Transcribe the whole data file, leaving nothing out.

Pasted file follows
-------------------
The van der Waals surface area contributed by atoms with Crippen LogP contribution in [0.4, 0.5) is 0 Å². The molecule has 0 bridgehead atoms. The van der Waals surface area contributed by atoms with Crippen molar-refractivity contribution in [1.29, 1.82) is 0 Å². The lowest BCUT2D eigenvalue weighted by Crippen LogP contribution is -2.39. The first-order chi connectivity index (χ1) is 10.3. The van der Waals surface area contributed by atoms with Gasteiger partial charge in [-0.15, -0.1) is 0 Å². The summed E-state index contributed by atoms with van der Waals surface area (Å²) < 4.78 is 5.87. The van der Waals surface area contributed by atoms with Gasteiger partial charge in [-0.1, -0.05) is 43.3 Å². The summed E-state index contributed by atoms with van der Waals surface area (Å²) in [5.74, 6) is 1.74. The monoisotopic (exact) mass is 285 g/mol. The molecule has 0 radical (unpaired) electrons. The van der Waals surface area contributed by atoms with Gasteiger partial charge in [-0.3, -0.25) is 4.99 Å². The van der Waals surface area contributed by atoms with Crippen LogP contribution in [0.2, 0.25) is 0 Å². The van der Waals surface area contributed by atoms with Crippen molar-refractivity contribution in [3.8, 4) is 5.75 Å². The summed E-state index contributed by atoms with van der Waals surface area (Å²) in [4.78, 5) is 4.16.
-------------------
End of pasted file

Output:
The van der Waals surface area contributed by atoms with Crippen LogP contribution in [0.4, 0.5) is 0 Å². The molecule has 0 bridgehead atoms. The van der Waals surface area contributed by atoms with Crippen molar-refractivity contribution in [1.29, 1.82) is 0 Å². The lowest BCUT2D eigenvalue weighted by Crippen LogP contribution is -2.39. The first-order chi connectivity index (χ1) is 10.3. The van der Waals surface area contributed by atoms with Gasteiger partial charge in [-0.15, -0.1) is 0 Å². The summed E-state index contributed by atoms with van der Waals surface area (Å²) < 4.78 is 5.87. The van der Waals surface area contributed by atoms with Gasteiger partial charge in [-0.1, -0.05) is 43.3 Å². The summed E-state index contributed by atoms with van der Waals surface area (Å²) in [5.74, 6) is 1.74. The monoisotopic (exact) mass is 285 g/mol. The molecule has 0 radical (unpaired) electrons. The van der Waals surface area contributed by atoms with Gasteiger partial charge in [-0.3, -0.25) is 4.99 Å². The van der Waals surface area contributed by atoms with Crippen LogP contribution in [0.2, 0.25) is 0 Å². The van der Waals surface area contributed by atoms with Crippen molar-refractivity contribution in [3.8, 4) is 5.75 Å². The summed E-state index contributed by atoms with van der Waals surface area (Å²) in [4.78, 5) is 4.16.